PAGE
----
Chapter 2: Welcome to Pinnacle Gulch
“So it’s really called Pinnacle Gulch?” Ian asked, looking out the window at the odd rock formations they were passing.
“It’s not a joke?”
“Roderick. Do you even know what the words ‘pinnacle’ and ‘gulch’ mean?”
Roderick shrugged, keeping his eyes on the road.
“Of course...” Ian muttered with a roll of his eyes.
Ian was in an exceptionally bad mood due to the fact that they had spent the previous night in one of the cheapest, shadiest places in Ridgecrest called the “Rose Motel” to save on money, leading to all of his things smelling highly suspicious.
The town of Pinnacle Gulch itself was very odd. Instead of spreading out like a normal town, it seemed to just stretch itself along the barren hills, looking out at a lovely view of white trona and desert wasteland. They passed a sign that said “Sheriff station up ahead” a few times as they checked out the small town, and Ian felt the temptation to go to the police and let them handle whatever was going on.
“Ok. So where are we meeting the mayor?” Ian asked.
“I believe he said the town hall-where his office is.”
“And you know where it is?”
“I glanced at it briefly on Google maps.”
The older brother deepened his scowl.
“Maybe if you upgraded from your flip phone…” he began, pulling out his smartphone.
“Oh no. You know how expensive those other things are?”
“Yes. I’m well aware. I own one.” Ian told him, pulling out his device and swiping the screen. “You’re going to want to take this next left by the way.”
“I know.” Roderick retorted, clearly aggravated, taking a very sharp turn on purpose. He smirked as his brother’s face hit the glass beside him. The whole rest of the way, Ian rubbed his cheek and shot death glares at the one driving the car. His younger brother innocently pretended not to notice.
“This is my car…” Ian grumbled under his breath.
They soon turned onto a dusty street with older buildings on either side, and then pulled up to a yellow ochre building with peeling paint and a sign that said, “Town Hall”.
“Pleasant little place isn’t it?” Ian asked, clearly not impressed. “I’m so glad that you brought us here away from the nice ocean winds of LA…”
“Enough attitude bro. Just help me with this.” Roderick said grumpily, slamming his car door a little more than necessary. The two of them walked up the crumbling steps and then walked into a room that was trying it’s best to be homey, but failing miserably. Ian eyed an ugly flower patterned armchair in distaste as the large woman at the receptionist desk straightened up.
“Are you two the private investigators the Mayor called in?” she asked hopefully, her brown bun coming out in places like it had been haphazardly put up.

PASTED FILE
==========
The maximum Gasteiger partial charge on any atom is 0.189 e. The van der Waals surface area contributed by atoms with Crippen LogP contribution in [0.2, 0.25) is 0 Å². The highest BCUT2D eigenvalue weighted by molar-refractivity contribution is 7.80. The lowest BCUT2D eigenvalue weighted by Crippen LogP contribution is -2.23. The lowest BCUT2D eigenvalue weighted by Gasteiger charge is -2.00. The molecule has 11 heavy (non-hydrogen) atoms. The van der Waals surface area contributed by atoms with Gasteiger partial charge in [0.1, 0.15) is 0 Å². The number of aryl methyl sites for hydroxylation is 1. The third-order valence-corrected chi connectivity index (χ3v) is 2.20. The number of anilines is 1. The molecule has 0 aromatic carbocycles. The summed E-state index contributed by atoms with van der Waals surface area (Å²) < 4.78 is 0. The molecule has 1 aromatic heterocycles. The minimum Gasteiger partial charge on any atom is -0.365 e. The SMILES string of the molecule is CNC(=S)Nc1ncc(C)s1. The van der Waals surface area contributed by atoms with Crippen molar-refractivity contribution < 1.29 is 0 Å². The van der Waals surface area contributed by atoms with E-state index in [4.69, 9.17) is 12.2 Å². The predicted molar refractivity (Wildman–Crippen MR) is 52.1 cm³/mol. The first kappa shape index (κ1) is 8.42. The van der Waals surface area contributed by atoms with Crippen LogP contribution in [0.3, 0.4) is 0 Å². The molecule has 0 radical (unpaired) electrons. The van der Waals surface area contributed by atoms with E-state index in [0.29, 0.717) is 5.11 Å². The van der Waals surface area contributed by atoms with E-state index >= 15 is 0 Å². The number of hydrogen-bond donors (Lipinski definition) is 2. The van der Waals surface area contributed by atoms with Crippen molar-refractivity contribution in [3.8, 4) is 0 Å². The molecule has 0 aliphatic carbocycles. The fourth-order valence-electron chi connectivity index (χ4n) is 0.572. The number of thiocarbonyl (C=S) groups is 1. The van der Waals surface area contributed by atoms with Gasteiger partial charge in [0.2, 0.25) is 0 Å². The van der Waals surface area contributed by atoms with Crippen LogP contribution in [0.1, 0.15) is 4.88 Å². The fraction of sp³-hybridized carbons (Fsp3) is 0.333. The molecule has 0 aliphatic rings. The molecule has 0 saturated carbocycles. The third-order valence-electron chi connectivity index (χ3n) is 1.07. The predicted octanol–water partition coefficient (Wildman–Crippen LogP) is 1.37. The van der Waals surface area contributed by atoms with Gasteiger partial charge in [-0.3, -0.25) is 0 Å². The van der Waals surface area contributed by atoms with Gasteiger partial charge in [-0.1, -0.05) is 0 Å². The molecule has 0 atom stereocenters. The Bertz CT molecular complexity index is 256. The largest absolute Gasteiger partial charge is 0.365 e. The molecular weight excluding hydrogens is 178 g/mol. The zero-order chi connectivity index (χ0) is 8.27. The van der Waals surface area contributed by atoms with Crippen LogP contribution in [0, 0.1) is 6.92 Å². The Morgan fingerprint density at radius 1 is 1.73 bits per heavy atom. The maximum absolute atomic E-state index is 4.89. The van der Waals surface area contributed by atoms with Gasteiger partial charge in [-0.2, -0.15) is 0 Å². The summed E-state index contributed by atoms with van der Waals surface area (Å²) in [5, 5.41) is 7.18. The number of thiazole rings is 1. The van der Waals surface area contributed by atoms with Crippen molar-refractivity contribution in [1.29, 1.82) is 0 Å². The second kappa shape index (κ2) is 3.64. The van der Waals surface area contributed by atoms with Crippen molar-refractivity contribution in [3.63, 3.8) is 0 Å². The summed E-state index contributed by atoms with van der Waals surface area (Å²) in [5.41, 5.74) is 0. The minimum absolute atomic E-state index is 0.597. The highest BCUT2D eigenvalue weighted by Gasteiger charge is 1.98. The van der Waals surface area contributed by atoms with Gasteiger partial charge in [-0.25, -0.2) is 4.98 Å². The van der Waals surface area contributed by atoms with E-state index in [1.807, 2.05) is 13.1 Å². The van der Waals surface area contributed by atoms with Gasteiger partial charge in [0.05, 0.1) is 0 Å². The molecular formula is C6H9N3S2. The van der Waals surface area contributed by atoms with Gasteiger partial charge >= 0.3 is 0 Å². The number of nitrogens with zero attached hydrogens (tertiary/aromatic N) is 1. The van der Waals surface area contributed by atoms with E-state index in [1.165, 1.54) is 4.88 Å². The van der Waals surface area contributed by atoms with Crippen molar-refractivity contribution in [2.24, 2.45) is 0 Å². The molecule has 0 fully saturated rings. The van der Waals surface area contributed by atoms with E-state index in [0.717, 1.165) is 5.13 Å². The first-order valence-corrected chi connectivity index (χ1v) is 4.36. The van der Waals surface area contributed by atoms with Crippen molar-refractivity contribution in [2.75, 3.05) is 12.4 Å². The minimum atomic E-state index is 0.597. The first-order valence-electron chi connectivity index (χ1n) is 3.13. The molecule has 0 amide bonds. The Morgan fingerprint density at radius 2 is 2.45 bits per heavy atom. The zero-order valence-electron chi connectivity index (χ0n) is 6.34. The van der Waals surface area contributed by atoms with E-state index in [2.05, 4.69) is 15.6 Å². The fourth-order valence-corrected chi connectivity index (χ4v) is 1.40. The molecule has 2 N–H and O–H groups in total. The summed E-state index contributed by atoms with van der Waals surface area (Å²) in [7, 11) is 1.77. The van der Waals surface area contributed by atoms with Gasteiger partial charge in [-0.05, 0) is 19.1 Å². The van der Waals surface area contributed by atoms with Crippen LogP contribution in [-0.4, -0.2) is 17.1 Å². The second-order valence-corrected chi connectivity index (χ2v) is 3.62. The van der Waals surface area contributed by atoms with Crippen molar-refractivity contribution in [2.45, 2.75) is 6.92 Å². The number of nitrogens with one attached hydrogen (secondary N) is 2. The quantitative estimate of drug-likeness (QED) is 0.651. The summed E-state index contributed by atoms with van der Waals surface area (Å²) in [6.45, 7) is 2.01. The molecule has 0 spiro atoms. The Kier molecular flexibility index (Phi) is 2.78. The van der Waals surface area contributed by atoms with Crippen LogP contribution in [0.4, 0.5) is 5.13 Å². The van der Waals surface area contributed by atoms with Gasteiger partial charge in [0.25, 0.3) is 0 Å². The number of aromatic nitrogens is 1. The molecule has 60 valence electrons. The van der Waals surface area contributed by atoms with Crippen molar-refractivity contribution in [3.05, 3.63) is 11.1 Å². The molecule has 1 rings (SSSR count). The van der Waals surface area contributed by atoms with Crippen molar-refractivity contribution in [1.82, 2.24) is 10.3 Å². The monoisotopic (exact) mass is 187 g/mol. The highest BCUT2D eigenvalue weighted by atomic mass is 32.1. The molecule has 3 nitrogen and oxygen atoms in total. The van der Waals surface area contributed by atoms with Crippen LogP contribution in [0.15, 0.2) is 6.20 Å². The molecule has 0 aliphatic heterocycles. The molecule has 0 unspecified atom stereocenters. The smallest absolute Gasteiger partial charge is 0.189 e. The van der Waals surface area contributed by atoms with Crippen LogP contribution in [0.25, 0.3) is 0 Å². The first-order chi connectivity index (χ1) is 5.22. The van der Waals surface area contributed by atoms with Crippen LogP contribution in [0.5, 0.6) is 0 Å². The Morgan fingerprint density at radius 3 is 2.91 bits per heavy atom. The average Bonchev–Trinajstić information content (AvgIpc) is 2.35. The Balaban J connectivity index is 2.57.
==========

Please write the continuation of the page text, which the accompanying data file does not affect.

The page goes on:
“Yes we are!!” Roderick thrust out his chest proudly.
“Oh thank the heavens... “ she murmured, pressing a button on a phone and tugging at her flower cardigan. “They’re here Mr. Mayor. I’ll send them in.”
With that, she gave them a strained smile and gestured down the wood paneled hall. “His office is up the stairs at the very end. You can’t miss it.”
“Alright!” Roderick exclaimed, bouncing down the hall. Ian hesitated.
“Are you alright Miss?” he asked slowly. The woman shuffled her papers nervously and gave a little cough.
“Yes yes. I’m fine. Now that you two are here…” she mumbled. “Please just… don’t leave us.”
She glanced up at him, fear twinkling in her small eyes. Ian felt his stomach churn.
“Did… the other detectives leave?” he asked. The woman swallowed and picked at a hangnail.
“Well… in one way or another… they did.”
Ian didn’t like how this conversation was going.
“Well, don’t worry. We’ve solved every case we’ve taken on. We don’t get scared off that easily. We’ll figure this out.” He assured her, turning to join his brother down the hallway.
“I sure hope so…” she said softly as he turned his back to her. Ian felt a shiver run up his spine, and he ran to catch up with his brother, who was obliviously marching down the hall.
The receptionist troubled him. If it was really just a missing persons case, then why was she so terrified? What would cause countless investigators to abandon the project? And why did he get the feeling that they had bitten off more than the two of the them could handle?
“Listen-Roderick…” he murmured, catching up to his brother’s stride as they chugged up the stairs.
“If this is about how you hate Pinnacle Gulch again-.”
“No. Listen-I just talked to that receptionist back there…”
Roderick raised his eyebrows as Ian told him the whole interaction.
“Very curious… What do you think it means?” the younger brother asked, scratching the little brown beard on his chin as they continued down the hallway.
Ian shrugged. “I don’t know, but I’ve got a bad feeling about this…”
“You get a bad feeling about everything. If we turned around every time you got your tingly sense we wouldn’t do anything.”
The older brother sighed. “We just need to be careful. That’s all.” He cautioned. Roderick grinned.
“I’m glad you’ve gone into detective mode big bro. I need you.”
Despite himself, Ian smiled and playfully elbowed his younger brother in the ribs.
“Well one of us has to be the smart one around here.” He smirked.
“Hey! What’s that supposed to mean?” Roderick laughed, shoving him as they went up the stairs.
The two of them soon came up to a large wooden door with a mayor plaque on it.
“This is probably it right?” Roderick grinned before knocking.